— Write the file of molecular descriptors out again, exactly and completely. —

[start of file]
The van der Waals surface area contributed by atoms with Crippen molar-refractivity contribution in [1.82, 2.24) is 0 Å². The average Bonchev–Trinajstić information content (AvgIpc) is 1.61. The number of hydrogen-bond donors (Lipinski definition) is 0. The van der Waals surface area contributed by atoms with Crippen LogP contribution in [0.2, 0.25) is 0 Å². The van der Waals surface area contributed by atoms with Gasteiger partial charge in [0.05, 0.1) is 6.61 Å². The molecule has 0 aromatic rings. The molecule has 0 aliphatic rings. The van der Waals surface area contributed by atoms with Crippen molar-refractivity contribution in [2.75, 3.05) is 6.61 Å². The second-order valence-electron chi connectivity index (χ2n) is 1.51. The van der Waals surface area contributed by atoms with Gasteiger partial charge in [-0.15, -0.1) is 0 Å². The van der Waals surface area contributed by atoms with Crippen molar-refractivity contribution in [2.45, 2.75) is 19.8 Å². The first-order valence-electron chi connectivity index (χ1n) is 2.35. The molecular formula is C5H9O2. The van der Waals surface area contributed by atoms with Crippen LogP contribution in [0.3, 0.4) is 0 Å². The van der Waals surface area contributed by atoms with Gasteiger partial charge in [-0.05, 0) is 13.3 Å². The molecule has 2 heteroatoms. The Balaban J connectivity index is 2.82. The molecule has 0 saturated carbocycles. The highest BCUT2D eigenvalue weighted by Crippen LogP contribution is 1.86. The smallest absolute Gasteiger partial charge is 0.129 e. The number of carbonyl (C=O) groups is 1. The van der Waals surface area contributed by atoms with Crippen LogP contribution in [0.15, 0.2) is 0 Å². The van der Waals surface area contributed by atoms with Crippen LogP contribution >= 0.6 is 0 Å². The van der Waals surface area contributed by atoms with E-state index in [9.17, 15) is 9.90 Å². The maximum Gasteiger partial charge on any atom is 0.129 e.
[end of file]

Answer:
The van der Waals surface area contributed by atoms with Crippen molar-refractivity contribution in [1.82, 2.24) is 0 Å². The average Bonchev–Trinajstić information content (AvgIpc) is 1.61. The number of hydrogen-bond donors (Lipinski definition) is 0. The van der Waals surface area contributed by atoms with Crippen LogP contribution in [0.2, 0.25) is 0 Å². The van der Waals surface area contributed by atoms with Gasteiger partial charge in [0.05, 0.1) is 6.61 Å². The molecule has 0 aromatic rings. The molecule has 0 aliphatic rings. The van der Waals surface area contributed by atoms with Crippen molar-refractivity contribution in [2.75, 3.05) is 6.61 Å². The second-order valence-electron chi connectivity index (χ2n) is 1.51. The van der Waals surface area contributed by atoms with Gasteiger partial charge in [-0.15, -0.1) is 0 Å². The van der Waals surface area contributed by atoms with Crippen molar-refractivity contribution in [2.45, 2.75) is 19.8 Å². The first-order valence-electron chi connectivity index (χ1n) is 2.35. The molecular formula is C5H9O2. The van der Waals surface area contributed by atoms with Crippen LogP contribution in [0.3, 0.4) is 0 Å². The van der Waals surface area contributed by atoms with Gasteiger partial charge in [-0.05, 0) is 13.3 Å². The molecule has 2 heteroatoms. The Balaban J connectivity index is 2.82. The molecule has 0 saturated carbocycles. The highest BCUT2D eigenvalue weighted by Crippen LogP contribution is 1.86. The smallest absolute Gasteiger partial charge is 0.129 e. The number of carbonyl (C=O) groups is 1. The van der Waals surface area contributed by atoms with Crippen LogP contribution in [0.15, 0.2) is 0 Å². The van der Waals surface area contributed by atoms with Crippen LogP contribution >= 0.6 is 0 Å². The van der Waals surface area contributed by atoms with E-state index in [9.17, 15) is 9.90 Å². The maximum Gasteiger partial charge on any atom is 0.129 e.